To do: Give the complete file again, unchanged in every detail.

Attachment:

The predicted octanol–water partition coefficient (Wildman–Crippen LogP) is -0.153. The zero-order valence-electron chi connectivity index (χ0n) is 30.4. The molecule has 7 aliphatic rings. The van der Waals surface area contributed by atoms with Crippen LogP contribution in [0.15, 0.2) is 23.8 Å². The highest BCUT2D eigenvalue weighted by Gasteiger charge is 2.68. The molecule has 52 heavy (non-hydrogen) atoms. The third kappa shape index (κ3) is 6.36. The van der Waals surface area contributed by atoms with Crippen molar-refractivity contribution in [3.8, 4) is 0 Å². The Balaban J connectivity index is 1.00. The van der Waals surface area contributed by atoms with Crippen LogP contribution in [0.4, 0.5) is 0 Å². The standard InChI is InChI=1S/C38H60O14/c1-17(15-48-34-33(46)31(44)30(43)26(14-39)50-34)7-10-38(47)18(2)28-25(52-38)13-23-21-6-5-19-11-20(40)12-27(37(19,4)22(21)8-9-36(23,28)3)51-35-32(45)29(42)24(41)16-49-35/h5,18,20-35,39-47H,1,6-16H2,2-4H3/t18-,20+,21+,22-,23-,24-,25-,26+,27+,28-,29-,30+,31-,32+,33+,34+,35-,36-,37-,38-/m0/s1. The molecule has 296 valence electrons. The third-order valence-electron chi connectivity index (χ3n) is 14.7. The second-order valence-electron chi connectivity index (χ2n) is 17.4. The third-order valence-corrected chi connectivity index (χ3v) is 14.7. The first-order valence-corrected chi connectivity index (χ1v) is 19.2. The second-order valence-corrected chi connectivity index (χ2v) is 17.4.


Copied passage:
The predicted octanol–water partition coefficient (Wildman–Crippen LogP) is -0.153. The zero-order valence-electron chi connectivity index (χ0n) is 30.4. The molecule has 7 aliphatic rings. The van der Waals surface area contributed by atoms with Crippen LogP contribution in [0.15, 0.2) is 23.8 Å². The highest BCUT2D eigenvalue weighted by Gasteiger charge is 2.68. The molecule has 52 heavy (non-hydrogen) atoms. The third kappa shape index (κ3) is 6.36. The van der Waals surface area contributed by atoms with Crippen molar-refractivity contribution in [3.8, 4) is 0 Å². The Balaban J connectivity index is 1.00. The van der Waals surface area contributed by atoms with Crippen LogP contribution in [0.4, 0.5) is 0 Å². The standard InChI is InChI=1S/C38H60O14/c1-17(15-48-34-33(46)31(44)30(43)26(14-39)50-34)7-10-38(47)18(2)28-25(52-38)13-23-21-6-5-19-11-20(40)12-27(37(19,4)22(21)8-9-36(23,28)3)51-35-32(45)29(42)24(41)16-49-35/h5,18,20-35,39-47H,1,6-16H2,2-4H3/t18-,20+,21+,22-,23-,24-,25-,26+,27+,28-,29-,30+,31-,32+,33+,34+,35-,36-,37-,38-/m0/s1. The molecule has 296 valence electrons. The third-order valence-electron chi connectivity index (χ3n) is 14.7. The second-order valence-electron chi connectivity index (χ2n) is 17.4. The third-order valence-corrected chi connectivity index (χ3v) is 14.7. The first-order valence-corrected chi connectivity index (χ1v) is 19.2. The second-order valence-corrected chi connectivity index (χ2v) is 17.4.